In the Spotlight
Contributed by Philip Ullrich, Ph.D.
Pain is one of the most common and serious problems faced by persons with spinal cord injury (SCI). The majority of people with SCI experience numerous pain problems and for many their pain is severe enough to affect their daily activities. Finding methods for controlling pain and reducing the impact of pain on daily activities is a constant challenge for patients and healthcare providers.
There are two basic types of pain after SCI. The first is Musculoskeletal pain. It is caused by damage to muscle and bone. Typically it is related to activities such as wheelchair use or transferring between surfaces. This type of pain is often identified by location and how it is experienced. For example, aching pain in the shoulder might suggest musculoskeletal pain. The second basic type of pain is Neuropathic pain. This refers to pain caused by damage to the spinal cord. This type of pain might be described as "burning," or "tingling, pins-and-needles." Finding the cause of pain is critical because this may be a clue about what treatments are most helpful For example, providers might want to treat musculoskeletal pain through physical therapy and non-steroidal anti-inflammatory drugs. By contrast, neuropathic pain as a rule is treated with anticonvulsant medications such as gabapentin.
These methods often do not reduce the pain enough. This is due to the fact that pain is experienced as much more than sensory signals from damaged muscles or nerves. In addition to the sensory experience of pain, a person in pain is also likely to notice changes in thoughts, feelings, and behaviors. For example, when pain flares up, one might worry more, feel stressed or depressed, and choose to stay in bed all day. We have found that these reactions to pain can make pain worse. When pain treatments only deal with the sensory aspect of pain, the negative effects of mood, inactivity, and stress can continue to make pain worse. These effects can also limit how well pain medications work.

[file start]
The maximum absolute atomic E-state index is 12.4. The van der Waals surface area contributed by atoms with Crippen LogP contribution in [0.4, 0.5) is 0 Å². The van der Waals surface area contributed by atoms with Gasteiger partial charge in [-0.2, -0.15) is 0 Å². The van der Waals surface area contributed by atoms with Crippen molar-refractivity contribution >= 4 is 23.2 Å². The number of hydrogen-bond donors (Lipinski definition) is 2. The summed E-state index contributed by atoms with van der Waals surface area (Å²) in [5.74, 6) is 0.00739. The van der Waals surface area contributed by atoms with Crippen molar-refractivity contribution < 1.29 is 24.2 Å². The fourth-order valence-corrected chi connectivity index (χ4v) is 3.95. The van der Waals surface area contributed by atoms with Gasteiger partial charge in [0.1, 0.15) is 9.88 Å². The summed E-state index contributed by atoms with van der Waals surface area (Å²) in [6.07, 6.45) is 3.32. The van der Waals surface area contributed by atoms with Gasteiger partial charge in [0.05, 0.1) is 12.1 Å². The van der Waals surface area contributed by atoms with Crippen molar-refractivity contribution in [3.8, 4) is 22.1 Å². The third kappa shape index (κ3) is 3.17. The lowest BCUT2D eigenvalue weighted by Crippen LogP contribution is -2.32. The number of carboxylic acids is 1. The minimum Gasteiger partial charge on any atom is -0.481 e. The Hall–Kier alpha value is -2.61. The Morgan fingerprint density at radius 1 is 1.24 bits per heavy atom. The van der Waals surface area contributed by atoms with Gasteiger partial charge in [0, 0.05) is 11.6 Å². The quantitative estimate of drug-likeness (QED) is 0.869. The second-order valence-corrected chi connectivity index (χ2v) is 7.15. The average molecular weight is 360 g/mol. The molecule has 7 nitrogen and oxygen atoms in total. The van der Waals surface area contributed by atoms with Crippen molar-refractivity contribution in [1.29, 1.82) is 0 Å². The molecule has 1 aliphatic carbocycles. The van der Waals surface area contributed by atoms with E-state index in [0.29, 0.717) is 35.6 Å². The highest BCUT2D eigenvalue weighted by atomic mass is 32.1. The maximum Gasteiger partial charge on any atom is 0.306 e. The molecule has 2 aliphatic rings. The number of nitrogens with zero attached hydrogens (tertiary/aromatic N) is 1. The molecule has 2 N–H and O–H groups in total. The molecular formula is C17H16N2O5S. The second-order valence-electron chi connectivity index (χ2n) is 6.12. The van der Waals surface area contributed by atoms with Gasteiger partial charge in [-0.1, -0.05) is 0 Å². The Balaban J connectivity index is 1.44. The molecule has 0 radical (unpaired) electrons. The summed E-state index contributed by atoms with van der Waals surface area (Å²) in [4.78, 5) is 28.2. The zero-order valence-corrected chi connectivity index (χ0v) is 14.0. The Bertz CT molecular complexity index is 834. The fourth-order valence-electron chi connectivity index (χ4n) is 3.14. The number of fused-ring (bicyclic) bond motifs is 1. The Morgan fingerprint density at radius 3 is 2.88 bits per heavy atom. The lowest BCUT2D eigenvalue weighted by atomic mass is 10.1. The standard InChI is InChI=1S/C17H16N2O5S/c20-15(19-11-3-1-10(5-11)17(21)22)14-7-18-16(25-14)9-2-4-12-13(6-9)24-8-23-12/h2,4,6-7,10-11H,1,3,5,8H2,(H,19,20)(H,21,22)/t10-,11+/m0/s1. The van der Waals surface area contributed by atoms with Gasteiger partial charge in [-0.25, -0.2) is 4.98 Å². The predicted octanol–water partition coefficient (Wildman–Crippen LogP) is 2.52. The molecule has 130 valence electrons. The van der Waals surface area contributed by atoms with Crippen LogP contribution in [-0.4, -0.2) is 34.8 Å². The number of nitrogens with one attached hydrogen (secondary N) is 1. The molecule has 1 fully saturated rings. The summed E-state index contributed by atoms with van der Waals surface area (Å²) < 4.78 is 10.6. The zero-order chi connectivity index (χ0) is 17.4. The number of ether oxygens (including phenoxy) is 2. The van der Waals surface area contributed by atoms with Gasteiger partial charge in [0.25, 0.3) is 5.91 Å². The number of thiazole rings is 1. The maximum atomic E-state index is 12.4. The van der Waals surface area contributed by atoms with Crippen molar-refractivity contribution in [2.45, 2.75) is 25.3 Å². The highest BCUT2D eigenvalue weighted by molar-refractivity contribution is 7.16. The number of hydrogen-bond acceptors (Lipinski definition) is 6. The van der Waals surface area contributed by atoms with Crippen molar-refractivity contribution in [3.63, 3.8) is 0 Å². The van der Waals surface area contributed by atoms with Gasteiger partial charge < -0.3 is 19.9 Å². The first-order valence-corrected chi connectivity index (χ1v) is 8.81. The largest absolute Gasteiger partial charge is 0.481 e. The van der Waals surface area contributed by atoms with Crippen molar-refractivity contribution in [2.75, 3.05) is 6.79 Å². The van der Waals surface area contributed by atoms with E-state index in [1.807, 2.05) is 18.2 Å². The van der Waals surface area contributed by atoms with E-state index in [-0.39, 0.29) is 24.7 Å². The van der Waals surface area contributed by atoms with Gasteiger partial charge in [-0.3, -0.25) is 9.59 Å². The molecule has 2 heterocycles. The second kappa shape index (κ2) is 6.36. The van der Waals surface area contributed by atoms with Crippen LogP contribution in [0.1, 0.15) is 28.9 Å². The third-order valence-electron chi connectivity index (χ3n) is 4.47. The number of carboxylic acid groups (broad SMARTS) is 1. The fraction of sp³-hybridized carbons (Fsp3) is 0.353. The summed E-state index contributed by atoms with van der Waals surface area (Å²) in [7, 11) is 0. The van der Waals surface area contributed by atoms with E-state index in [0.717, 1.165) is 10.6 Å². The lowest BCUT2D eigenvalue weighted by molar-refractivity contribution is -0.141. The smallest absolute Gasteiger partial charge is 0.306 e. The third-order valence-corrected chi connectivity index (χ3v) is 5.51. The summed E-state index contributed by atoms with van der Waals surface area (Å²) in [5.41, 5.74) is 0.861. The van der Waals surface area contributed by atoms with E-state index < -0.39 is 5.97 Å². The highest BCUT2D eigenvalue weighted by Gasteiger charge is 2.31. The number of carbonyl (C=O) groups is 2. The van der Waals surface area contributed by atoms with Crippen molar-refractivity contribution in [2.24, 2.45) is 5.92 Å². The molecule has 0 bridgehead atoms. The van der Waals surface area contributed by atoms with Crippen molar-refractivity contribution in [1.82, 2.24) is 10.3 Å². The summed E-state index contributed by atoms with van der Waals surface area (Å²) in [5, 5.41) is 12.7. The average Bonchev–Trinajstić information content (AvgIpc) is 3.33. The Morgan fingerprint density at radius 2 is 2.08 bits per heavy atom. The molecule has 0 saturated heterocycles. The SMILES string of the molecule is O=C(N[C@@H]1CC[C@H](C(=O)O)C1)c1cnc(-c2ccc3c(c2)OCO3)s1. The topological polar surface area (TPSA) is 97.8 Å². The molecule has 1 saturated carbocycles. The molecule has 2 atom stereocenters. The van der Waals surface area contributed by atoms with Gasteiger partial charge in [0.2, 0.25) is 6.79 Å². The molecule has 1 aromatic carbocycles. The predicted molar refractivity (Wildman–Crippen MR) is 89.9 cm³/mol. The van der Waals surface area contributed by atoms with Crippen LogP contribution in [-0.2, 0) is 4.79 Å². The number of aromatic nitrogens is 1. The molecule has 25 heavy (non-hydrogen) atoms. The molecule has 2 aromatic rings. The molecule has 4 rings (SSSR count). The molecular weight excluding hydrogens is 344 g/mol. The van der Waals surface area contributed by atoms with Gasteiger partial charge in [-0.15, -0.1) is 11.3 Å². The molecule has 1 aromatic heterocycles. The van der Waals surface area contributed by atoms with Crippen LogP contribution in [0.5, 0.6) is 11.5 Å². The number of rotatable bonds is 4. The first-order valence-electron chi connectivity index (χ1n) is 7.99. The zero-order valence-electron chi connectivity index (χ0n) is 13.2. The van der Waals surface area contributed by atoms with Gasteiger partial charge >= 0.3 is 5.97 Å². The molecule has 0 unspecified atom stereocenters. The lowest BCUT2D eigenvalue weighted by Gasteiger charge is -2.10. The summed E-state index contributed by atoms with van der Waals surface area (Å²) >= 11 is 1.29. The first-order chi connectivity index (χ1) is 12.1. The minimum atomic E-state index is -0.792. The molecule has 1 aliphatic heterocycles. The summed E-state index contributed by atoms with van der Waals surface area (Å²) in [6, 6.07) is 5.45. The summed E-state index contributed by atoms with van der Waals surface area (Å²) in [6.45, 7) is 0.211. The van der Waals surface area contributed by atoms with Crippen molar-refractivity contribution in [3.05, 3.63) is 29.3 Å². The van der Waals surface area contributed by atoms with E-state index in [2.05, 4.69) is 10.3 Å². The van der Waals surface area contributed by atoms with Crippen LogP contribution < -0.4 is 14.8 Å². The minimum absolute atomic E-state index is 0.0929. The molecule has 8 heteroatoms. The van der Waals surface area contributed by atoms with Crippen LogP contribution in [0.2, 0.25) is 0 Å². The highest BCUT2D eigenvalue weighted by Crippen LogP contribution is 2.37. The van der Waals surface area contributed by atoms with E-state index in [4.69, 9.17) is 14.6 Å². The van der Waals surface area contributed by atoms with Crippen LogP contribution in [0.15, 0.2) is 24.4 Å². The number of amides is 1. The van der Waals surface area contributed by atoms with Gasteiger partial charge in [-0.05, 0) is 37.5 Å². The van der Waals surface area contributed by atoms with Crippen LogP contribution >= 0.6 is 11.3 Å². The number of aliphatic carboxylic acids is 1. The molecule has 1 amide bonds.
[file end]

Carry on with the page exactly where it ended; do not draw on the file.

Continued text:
It may be helpful for you and your healthcare providers to think about how to reduce pain. Think about what you can do to limit the various ways that pain impacts your life. The challenge for the person with a stubborn pain problem is to be active, happy, and even relaxed, in spite of the pain. This is a hard job for anyone with pain. The first step is to work with your healthcare providers to identify some pain-related targets for treatment. For example you may want to work on improving your mood, becoming more active, or more relaxed. Pain problems are best managed by a healthcare team. This team should include physicians, nurses, occupational and physical therapists, social workers, and psychologists all working with you to manage pain and its affect on your life.
Pain is a complex experience that affects each person in a unique way. Therefore, it is best that you work with your healthcare providers to design a treatment plan that is made just for you. This plan should address your pain and the multiple ways that pain is impacting your life.
Study Suggests Improved Treatments for Neuropathic Pain (NIH)
Pain After Spinal Cord Injury (Spinal Cord Injury Information Network)
Northwest Regional Spinal cord Injury System (NIDRR)